8. How we measured economies of scale • Scale measure defined by % change in costs for same % change in volumes/loads and connections • Estimates derived from estimated cost functions • operating cost models, controlling for • Outputs, price of variable inputs, capital stock, operating environment, measures of quality • total cost models, controlling for • outputs, price of all inputs (including capital), operating environment, measures of quality • Estimates evaluated for average size firm in the sample

  9. How we measured economies of scope • Horizontal scope economies from integration of water supply and sewerage • % difference in costs associated with integration vs. separation • Vertical scope economies from integration of water production and distribution • % difference in costs associated with integration vs. separation • Measures derived from same cost models as scale estimates

  10. Main findings - 1 • Long-run diseconomies of scale observed for WaSCs, but evidence that this is declining

  11. Main findings - 2 • Long run constant returns to scale not rejected for water only companies • estimates suggest small economies of scale, but not different statistically to 1 • opex models: • estimate for average WoC = 1.06 (se = 0.11) • total cost models: • estimate for average WoC = 1.11 (se = 0.09)

  12. Main findings - 3 • Horizontal integration of water supply and sewerage associated with overall diseconomies of scope

  13. Main findings - 4 • Some evidence of scope economies from vertical integration of water production and distribution • By contrast diseconomies of scope associated with vertical integration of sewerage service functions • Direct relevance to competition agenda and Water Act 2003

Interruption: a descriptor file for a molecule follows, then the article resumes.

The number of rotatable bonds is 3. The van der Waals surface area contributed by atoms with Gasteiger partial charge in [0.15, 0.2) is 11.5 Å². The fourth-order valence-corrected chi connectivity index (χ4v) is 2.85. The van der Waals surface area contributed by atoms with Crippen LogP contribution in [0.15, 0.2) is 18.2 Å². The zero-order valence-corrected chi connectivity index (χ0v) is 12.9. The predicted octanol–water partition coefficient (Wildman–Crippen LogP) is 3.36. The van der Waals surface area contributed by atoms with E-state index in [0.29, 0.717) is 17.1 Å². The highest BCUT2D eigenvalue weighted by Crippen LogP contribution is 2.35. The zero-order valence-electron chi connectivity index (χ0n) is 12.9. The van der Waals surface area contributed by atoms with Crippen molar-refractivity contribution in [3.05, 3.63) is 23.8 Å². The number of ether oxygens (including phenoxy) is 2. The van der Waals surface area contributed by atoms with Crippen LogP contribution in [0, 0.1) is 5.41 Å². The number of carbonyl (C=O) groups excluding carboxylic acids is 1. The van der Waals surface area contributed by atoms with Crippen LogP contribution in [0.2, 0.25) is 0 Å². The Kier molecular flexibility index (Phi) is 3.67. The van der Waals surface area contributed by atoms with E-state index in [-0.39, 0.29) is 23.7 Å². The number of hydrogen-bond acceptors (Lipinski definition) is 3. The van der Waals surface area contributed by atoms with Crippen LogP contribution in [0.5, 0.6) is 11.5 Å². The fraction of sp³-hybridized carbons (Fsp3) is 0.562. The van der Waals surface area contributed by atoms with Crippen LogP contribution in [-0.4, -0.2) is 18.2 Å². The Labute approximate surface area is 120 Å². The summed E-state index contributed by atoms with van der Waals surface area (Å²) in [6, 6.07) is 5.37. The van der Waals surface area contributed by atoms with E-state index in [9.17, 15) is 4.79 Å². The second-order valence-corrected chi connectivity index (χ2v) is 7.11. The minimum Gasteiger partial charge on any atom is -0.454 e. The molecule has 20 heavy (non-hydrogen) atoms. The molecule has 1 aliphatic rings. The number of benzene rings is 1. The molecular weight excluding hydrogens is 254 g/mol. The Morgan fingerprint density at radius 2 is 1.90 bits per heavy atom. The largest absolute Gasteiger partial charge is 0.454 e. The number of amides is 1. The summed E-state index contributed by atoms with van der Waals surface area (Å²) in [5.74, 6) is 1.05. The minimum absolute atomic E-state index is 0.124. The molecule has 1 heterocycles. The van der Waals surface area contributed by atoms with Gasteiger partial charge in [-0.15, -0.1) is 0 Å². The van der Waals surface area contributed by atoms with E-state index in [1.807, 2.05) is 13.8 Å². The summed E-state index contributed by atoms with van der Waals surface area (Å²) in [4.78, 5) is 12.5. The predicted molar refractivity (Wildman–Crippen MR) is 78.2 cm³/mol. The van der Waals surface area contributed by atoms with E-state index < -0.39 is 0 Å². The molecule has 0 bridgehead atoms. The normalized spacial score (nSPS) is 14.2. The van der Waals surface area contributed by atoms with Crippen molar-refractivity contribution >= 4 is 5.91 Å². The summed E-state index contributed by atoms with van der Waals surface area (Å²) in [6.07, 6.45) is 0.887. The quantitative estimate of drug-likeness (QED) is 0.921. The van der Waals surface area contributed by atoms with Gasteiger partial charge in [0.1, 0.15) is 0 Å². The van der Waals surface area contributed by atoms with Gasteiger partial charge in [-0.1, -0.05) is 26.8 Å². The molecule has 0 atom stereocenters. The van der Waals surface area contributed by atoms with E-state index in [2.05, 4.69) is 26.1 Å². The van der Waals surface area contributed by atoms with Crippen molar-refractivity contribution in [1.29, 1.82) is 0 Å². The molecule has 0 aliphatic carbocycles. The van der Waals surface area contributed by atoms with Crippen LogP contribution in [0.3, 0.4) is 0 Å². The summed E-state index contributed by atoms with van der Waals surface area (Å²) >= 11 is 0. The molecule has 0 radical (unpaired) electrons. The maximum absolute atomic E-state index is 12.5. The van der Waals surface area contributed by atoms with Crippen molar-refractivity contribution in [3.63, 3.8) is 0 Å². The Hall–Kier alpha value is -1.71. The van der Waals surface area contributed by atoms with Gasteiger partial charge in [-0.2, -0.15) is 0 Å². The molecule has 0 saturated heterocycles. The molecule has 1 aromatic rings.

14. Main findings - 5 • Examined whether data on companies that had been subject to merger with other water companies supported a “shift” in the underlying cost function for that sub-sample • Evidence of: • % change in costs associated with change in outputs is lower for merger companies • % scope economies are higher for merger companies • BUT CANNOT REJECT DIFFERENCES EQUAL ZERO • Statistical insignificance might reflect • insufficient “merger” observations • differences between the mergers

  15. Stone & Webster interpretations • Industry structure • Current structure not optimal on economic criteria • Privatisation preserved the inherited RWA structure from 1973 Act • 1973 structure motivated by benefits of integrated river basin management • But 1989 Act separated environmental planning function without re-assessment of the optimal scale and scope of RWA operations • Merger policy • difficult to see case for further consolidation in context of present industry structure of WaSCs and WoCs • But different patterns of ownership might be justified under a different organisation of water supply and sewerage services • Market competition • vertical separation of water supply would lose benefits from economies of scope